Electric Car Dealers Cynthiana KY
1072 Danville Road
Clutch Repair,Radiator Repair,SUV Repair,Truck Auto Body,Tune up Repair,Used Car Dealers,Auto Dealers
Wilson Chevrolet Pontiac Buick
208 N Main Street
SUV Repair,Truck Dealers,Auto Dealers
Layne Brothers Ford Lincoln
7223 Us Highway 23 South
Radiator Repair,Tune up Repair,Auto Dealers
1100 N Dixie Highway
Truck Auto Body,Auto Dealers
Parker Ford Lincoln Mercury
701 Main Street
Clutch Repair,Radiator Repair,SUV Repair,Tune up Repair,Truck Dealers,Auto Dealers
Gulf Auto Sales and Repair
753 E Seventh St
Towing Service,Auto Repair,Brake Repair,Service Stations,Transmission Repair,Auto Dealers
South 75 Chrysler Dodge Jeep
140 Spears Lane
Radiator Repair,Tune up Repair,Used Car Dealers,Auto Dealers
208 North Main Street
SUV Repair,Truck Service Station,Truck Dealers,Auto Dealers
Bob Allen Motors
725 N Maple Avenue
Clutch Repair,Radiator Repair,Truck Auto Body,Tune up Repair,Auto Dealers
Honda Harts Cycle Sales
1303 Cumberland Avenue
Motorcycle Repair,Auto Dealers
Owning an Electric Car
Electric Vehicles: 2009 and Beyond, Part II
2011 Chevrolet Volt
See Part I: How Electric Vehicles Work
See A History of the Electric Vehicle
By Alison Lakin, Associate Editor
What You Can Buy Now
With regards to fully crash-tested, highway safe electric vehicles here in the U.S., pickings are noticeably slim (read: there’s only one). Right now, city cars or neighborhood electric vehicles (NEVs) are still more prevalent. These are not highway safe and remain speed limited because of a lack of safety testing and pesky little safety features like airbags. It is not that they don’t care if little Jimmy in the backseat is involved in an accident, the small companies don’t have the capital for the testing and implementation of all the features. To cover the expensive overheads of new technology, the city cars aren’t a cheap proposition and are frequently bought as company vehicles for within business parks and resorts.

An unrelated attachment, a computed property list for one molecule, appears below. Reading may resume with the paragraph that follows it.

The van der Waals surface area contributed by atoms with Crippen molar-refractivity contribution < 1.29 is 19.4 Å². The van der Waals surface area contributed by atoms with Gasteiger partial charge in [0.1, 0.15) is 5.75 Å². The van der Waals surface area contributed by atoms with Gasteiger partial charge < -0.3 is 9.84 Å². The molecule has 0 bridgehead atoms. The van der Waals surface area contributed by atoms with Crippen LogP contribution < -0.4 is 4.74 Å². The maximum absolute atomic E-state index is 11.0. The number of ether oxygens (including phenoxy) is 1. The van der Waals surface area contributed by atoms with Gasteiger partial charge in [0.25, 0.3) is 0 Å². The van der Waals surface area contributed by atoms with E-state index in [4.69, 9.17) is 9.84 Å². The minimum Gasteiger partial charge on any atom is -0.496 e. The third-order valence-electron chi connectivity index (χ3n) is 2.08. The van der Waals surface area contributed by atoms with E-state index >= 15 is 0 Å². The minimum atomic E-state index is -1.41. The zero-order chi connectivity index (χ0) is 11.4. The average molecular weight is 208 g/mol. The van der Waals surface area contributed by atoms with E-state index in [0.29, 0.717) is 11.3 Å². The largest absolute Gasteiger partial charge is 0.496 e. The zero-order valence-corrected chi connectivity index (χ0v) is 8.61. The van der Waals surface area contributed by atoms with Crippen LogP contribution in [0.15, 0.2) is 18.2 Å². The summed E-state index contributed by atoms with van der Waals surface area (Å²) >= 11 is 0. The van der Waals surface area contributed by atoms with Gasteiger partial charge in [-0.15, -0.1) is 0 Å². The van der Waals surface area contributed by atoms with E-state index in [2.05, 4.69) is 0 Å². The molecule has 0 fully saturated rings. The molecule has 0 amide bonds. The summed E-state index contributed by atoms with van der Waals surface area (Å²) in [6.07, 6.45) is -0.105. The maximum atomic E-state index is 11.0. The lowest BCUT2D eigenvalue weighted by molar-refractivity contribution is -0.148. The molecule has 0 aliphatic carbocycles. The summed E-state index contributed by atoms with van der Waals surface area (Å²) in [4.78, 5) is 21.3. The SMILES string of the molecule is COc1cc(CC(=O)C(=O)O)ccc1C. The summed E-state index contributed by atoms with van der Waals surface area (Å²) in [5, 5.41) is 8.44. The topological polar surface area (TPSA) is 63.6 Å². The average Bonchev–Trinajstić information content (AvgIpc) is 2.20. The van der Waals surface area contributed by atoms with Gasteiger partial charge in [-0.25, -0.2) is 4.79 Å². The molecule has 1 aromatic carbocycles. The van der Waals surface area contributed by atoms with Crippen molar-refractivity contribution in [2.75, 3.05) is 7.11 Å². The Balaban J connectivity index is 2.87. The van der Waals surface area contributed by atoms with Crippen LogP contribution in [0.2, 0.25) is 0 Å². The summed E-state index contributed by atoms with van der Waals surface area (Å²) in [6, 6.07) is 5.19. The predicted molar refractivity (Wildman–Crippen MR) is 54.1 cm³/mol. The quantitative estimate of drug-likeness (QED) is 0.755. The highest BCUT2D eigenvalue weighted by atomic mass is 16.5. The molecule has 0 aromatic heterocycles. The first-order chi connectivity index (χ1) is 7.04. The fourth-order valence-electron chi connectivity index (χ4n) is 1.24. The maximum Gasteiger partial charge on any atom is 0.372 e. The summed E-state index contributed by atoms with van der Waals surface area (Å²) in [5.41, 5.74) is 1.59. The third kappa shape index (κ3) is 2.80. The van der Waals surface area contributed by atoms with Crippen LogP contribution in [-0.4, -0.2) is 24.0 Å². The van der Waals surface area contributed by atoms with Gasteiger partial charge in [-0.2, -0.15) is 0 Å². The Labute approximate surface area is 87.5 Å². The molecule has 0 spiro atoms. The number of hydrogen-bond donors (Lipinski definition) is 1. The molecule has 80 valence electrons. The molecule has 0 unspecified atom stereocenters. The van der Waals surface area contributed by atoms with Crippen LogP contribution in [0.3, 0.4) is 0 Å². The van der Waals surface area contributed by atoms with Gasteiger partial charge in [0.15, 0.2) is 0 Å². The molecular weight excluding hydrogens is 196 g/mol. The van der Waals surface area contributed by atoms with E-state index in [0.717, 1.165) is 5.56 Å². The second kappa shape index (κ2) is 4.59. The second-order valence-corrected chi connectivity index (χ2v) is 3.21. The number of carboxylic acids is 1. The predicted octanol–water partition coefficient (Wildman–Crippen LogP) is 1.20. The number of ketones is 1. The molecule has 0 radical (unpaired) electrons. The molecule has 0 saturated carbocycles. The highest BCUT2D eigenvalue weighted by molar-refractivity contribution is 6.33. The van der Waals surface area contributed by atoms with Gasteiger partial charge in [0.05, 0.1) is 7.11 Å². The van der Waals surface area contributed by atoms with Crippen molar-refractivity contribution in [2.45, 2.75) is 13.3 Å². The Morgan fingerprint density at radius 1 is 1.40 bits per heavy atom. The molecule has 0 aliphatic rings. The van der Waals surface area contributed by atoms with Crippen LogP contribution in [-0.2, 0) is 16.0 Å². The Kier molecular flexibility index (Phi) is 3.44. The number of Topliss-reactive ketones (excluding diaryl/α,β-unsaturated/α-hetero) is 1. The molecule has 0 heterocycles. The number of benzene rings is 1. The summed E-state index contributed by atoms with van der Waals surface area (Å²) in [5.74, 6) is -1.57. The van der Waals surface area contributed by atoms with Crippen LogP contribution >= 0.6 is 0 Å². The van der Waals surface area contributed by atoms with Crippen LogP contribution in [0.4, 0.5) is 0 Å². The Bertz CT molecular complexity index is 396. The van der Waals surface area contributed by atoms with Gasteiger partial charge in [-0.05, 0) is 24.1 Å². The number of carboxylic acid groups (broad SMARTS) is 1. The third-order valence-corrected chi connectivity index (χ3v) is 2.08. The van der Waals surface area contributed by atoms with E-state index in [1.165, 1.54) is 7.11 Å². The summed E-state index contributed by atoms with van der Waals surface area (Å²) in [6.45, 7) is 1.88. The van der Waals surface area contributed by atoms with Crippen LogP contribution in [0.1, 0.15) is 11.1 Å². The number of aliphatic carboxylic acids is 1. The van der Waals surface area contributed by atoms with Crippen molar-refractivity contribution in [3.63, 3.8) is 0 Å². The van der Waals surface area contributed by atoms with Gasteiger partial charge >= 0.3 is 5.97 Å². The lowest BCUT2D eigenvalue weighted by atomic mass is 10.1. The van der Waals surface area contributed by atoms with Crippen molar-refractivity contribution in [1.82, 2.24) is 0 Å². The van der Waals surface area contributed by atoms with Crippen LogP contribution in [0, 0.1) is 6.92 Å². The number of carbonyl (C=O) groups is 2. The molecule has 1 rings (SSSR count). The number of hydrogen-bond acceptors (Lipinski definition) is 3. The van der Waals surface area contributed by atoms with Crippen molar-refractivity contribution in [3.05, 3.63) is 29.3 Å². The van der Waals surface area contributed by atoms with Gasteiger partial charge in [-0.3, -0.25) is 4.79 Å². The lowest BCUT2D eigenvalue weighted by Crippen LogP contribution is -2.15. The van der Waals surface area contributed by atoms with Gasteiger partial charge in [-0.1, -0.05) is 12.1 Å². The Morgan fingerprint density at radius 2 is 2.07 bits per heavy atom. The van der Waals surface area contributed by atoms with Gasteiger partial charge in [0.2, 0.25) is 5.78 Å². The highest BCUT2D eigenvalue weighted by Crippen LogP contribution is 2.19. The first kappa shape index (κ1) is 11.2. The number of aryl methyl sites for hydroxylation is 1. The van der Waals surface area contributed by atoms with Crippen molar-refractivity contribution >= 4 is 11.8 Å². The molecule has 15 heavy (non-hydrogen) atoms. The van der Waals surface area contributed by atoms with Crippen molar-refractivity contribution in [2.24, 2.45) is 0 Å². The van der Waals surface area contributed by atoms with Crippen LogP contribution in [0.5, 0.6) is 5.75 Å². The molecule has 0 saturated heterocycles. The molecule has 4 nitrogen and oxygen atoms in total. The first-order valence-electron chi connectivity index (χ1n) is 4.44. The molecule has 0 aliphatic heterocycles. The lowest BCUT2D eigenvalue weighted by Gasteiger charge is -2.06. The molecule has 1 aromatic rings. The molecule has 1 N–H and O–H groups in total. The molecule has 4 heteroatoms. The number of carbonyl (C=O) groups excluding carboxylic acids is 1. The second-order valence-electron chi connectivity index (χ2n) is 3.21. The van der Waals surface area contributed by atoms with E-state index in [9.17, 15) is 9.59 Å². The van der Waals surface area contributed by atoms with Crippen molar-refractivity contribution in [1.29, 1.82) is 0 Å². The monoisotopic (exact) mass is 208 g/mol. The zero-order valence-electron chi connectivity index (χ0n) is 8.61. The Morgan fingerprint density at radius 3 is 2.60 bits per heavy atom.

The ZENN car is a perfect example. This two-seater is limited at 25 mph and has a range of about 35 miles. If you are staying within city limits and just running errands, this is a great zero-emissions option. It is expensive at a starting price of $15,995, and luxuries like air conditioning will bump the cost up considerably.
GEM, owned by Chrysler, is another city car company. They lean heavily toward work trucks and bear a strong resemblance to golf carts. With a 30-mile maximum per charge and a limited speed of 25 mph, these vehicles are only allowed on roads with a posted speed limit of 35 and below.
Rick Kasper, its President and COO, is positive about the future of these city cars and has witnessed the EV market’s growth. “Since GEM cars first hit the roads in 1998, the market has transformed,” says Kasper. “With high gas prices and the movement to be more eco-friendly, both the fleet and retail automotive markets have become much more attracted to alternative fuel, economical transportation options including GEM cars, especially in 2008.”
Another EV maker, Zap, produces a three-wheeler EV for those looking to make a distinctive statement. Their Xebra Sedan is drivable for just 25 miles before a recharge is needed. The car may look goofy, but it does actually fit four passengers at a price of only $11,700. Like GEM, their utility vehicles seem to garner the most attention from corporate buyers – still the biggest purchasers of this technology.
Ok, but what if I’d like to hit the highway in my car?
The only road legal, fully electric car available as of print is the Tesla Roadster, which has just started hitting the streets. Only 30-something are driving around on our roads.
Martin Eberhard, founder and former CEO of Tesla, is a believer in the top-down approach to new technology. “If we make electric cars cool to own,” he says, “if they become desirable, the public will be more readil...
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